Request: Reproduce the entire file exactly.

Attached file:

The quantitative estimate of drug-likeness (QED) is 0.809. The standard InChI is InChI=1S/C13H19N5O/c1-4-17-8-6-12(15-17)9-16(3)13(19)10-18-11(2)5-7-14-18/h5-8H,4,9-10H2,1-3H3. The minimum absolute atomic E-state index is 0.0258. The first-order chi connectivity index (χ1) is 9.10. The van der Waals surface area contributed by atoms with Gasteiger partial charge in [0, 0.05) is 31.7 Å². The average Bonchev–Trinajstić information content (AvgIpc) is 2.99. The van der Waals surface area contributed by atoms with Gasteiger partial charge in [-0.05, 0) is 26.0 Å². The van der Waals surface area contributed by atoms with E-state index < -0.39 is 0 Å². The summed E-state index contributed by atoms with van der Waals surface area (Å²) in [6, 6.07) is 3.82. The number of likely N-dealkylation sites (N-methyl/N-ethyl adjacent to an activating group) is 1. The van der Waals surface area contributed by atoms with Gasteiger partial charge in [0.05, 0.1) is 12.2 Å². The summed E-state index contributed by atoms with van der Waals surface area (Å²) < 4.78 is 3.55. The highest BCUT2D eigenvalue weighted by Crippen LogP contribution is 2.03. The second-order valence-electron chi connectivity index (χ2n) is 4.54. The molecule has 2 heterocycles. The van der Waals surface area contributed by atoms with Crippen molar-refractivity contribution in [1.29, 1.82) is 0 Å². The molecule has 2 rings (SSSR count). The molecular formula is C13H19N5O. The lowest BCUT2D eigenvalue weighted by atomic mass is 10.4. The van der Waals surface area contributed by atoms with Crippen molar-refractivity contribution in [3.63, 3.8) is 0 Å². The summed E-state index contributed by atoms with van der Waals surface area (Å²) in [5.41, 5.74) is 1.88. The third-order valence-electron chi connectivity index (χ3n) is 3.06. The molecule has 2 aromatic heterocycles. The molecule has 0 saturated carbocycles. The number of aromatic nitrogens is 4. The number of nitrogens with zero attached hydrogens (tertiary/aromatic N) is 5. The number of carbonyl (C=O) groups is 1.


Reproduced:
The quantitative estimate of drug-likeness (QED) is 0.809. The standard InChI is InChI=1S/C13H19N5O/c1-4-17-8-6-12(15-17)9-16(3)13(19)10-18-11(2)5-7-14-18/h5-8H,4,9-10H2,1-3H3. The minimum absolute atomic E-state index is 0.0258. The first-order chi connectivity index (χ1) is 9.10. The van der Waals surface area contributed by atoms with Gasteiger partial charge in [0, 0.05) is 31.7 Å². The average Bonchev–Trinajstić information content (AvgIpc) is 2.99. The van der Waals surface area contributed by atoms with Gasteiger partial charge in [-0.05, 0) is 26.0 Å². The van der Waals surface area contributed by atoms with E-state index < -0.39 is 0 Å². The summed E-state index contributed by atoms with van der Waals surface area (Å²) in [6, 6.07) is 3.82. The number of likely N-dealkylation sites (N-methyl/N-ethyl adjacent to an activating group) is 1. The van der Waals surface area contributed by atoms with Gasteiger partial charge in [0.05, 0.1) is 12.2 Å². The summed E-state index contributed by atoms with van der Waals surface area (Å²) < 4.78 is 3.55. The highest BCUT2D eigenvalue weighted by Crippen LogP contribution is 2.03. The second-order valence-electron chi connectivity index (χ2n) is 4.54. The molecule has 2 heterocycles. The van der Waals surface area contributed by atoms with Crippen molar-refractivity contribution in [1.29, 1.82) is 0 Å². The molecule has 2 rings (SSSR count). The molecular formula is C13H19N5O. The lowest BCUT2D eigenvalue weighted by atomic mass is 10.4. The van der Waals surface area contributed by atoms with Crippen molar-refractivity contribution in [3.63, 3.8) is 0 Å². The summed E-state index contributed by atoms with van der Waals surface area (Å²) in [5.41, 5.74) is 1.88. The third-order valence-electron chi connectivity index (χ3n) is 3.06. The molecule has 2 aromatic heterocycles. The molecule has 0 saturated carbocycles. The number of aromatic nitrogens is 4. The number of nitrogens with zero attached hydrogens (tertiary/aromatic N) is 5. The number of carbonyl (C=O) groups is 1.